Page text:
This genus includes only one species, Aldrovanda vesiculosa L., the waterwheel plant. This is a small, free-floating, freshwater plant that, like the Venus fly trap, catches its prey using leaves that have been modified to become snap traps
Although this inconspicuous plant is actually native to Europe and grows in Asia, Africa, and xml:namespace prefix = st1 />xml:namespace prefix = st1 />xml:namespace prefix = st1 />xml:namespace prefix = st1 />xml:namespace prefix = st1 />xml:namespace prefix = st1 />xml:namespace prefix = st1 />xml:namespace prefix = st1 />xml:namespace prefix = st1 />xml:namespace prefix = st1 />Australia, it was discovered only toward the end of the seventeenth century, in India. It was then brought to England, where Leonard Plukenet (1642-1706) kept it in the exotic plant collections of Queen Mary II, describing it in his three-volume work Almagesti Botanici Mantissa as "lenticula palustris indica." In 1747, Gaetano Lorenzo Monti (1712-1797) also found specimens of the waterwheel plant in lakes near Bologna, Italy. He dedicated the generic name to the Italian naturalist and physician Ulisse Aldrovandi (1522-1605), who established Bologna's botanical garden. The genus was originally called "Aldrovandia," but this was changed to "Aldrovanda," presumably through a spelling mistake, and was adoptedas such by Linnaeus in 1753 (Lloyd 1942).
Distribution and Habitat
Aldrovanda has a wide distribution in Europe. Africa, Asia, and Australia. The species occu only sporadically throughout this area, however. The distribution extends from France in the west to eastern Europe, Asia, and Australia. The waterwheel plant is found as far north as Lithuania, and in the south it reaches the Tropic of Capricorn in Africa and Australia. Most of the European
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Stem: The stem is about 2.4-4.7 inches (6-12 centimeters) long, but much shorter or longer plants should be noted with little more than a small raising of the eyebrows.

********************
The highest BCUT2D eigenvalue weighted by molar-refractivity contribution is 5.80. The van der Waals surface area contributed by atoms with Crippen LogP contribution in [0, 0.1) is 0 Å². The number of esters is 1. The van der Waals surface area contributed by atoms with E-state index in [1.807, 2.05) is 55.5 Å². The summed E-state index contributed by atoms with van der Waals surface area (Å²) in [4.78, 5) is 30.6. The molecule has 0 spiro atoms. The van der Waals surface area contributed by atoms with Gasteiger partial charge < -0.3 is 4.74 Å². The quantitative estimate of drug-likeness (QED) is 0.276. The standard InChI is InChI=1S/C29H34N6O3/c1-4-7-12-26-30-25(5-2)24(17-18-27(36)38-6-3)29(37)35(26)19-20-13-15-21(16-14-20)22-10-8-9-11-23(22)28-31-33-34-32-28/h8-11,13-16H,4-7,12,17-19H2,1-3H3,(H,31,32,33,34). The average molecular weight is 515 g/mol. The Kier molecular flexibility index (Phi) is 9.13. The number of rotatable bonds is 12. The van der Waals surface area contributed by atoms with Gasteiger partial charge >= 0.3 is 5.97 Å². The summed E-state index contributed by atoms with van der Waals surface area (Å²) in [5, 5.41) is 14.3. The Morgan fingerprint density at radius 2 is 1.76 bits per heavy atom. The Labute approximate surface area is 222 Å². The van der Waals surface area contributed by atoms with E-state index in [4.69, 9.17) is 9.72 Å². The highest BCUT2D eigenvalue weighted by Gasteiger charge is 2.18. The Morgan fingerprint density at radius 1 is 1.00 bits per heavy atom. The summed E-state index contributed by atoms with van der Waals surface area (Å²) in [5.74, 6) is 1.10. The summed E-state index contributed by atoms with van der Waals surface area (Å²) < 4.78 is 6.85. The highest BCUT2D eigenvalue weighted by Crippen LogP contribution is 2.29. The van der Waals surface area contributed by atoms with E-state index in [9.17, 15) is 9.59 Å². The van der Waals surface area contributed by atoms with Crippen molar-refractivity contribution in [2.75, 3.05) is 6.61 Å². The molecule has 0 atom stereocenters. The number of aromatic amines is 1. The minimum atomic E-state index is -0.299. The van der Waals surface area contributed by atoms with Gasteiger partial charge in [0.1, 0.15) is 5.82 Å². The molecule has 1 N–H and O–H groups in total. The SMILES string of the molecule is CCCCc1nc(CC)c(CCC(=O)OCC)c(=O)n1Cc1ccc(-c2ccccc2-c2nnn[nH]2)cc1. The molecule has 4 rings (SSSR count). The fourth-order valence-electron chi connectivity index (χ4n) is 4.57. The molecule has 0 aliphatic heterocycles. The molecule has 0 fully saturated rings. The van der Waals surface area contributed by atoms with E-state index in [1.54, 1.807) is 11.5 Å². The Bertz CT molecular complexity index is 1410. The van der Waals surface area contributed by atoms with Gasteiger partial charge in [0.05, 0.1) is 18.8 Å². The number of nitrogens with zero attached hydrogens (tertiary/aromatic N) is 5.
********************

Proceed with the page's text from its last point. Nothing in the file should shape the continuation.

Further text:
A new whorl of five to nine leaves is produced every 0.25 inch (0.6 centimeter) or so. As new whorls format the stem tip, the stem disintegrates at the end, sothe total stem length stays the same.
Trap: The leaves have little flat petioles that widen from the stem to their ends. At the tip each petiole bears a clam-like trap and several long bristles
Size: The entire leaf (including petiole and trap) is about 0.4-0.6 inch (1-1.5 centimeters) long, so the diameterof a shoot is about 0.8-1.2 inches (2-3 centimeters). The plant is about as large as your thumb! It grows rapidly, and in good conditions branches frequently. These branches eventually detach and become separate plants.
Flowers: Flowers are on short scapes that are borne slightly above the water surface.In good conditions a flower bud will appear from the stem and rise from underwater into open air. The flower is about 8 mm wide and consists of five sepals that are fused at the base, four white petals, five stamens, and a fused superior ovary consisting of five carpels. The bud usually does not develop further, A seed capsule develops and ripens underwater.
Seeds: The fruits mature within a few weeks and yieldabout one to seven seeds each. The seeds are black, glossy, and about 0.04-0.06 inch (1.1-1.5 millimeters) long. Germination is difficult and can take several months.
Proto-root: Students of botany know that the first structure to emerge from a seed is almost invariably the beginnings of a root system. In the case of Aldrovondo, the proto-root never grows more than 0.13 inch (3 millimeters) long. Aldrovondo's lifestyle as a rootless plant starts early!
Winter turions: Aldrovando's growth slows down in chilly conditions, and most strains form winter resting buds called turions perhaps 0.2-0.3 inch (5-8 millimeters) long. Turions can float near the water surface until spring, but usually they sink to the mucky pond bottom and avoid being locked in ice.
Special Topics for Aldrovanda
A number of different types of Aldrovonda exist in cultivation.
Two "red" strains of Australian Aldrovondo are quite attractive and very popular among growers, and a new popu lation of red Aldrovando was recently discovered by Robert Gibson in southwest Western Australia, bringing the number of known historical Austalian Aldrovandosites to fourteen. The foliage of the red strains is strongly pigmented red or purple if the plants are grown in adequate light. They can be grown year round without any dormancy, but turions are formed if the temperatures drop below 64 degrees F (18 degrees C).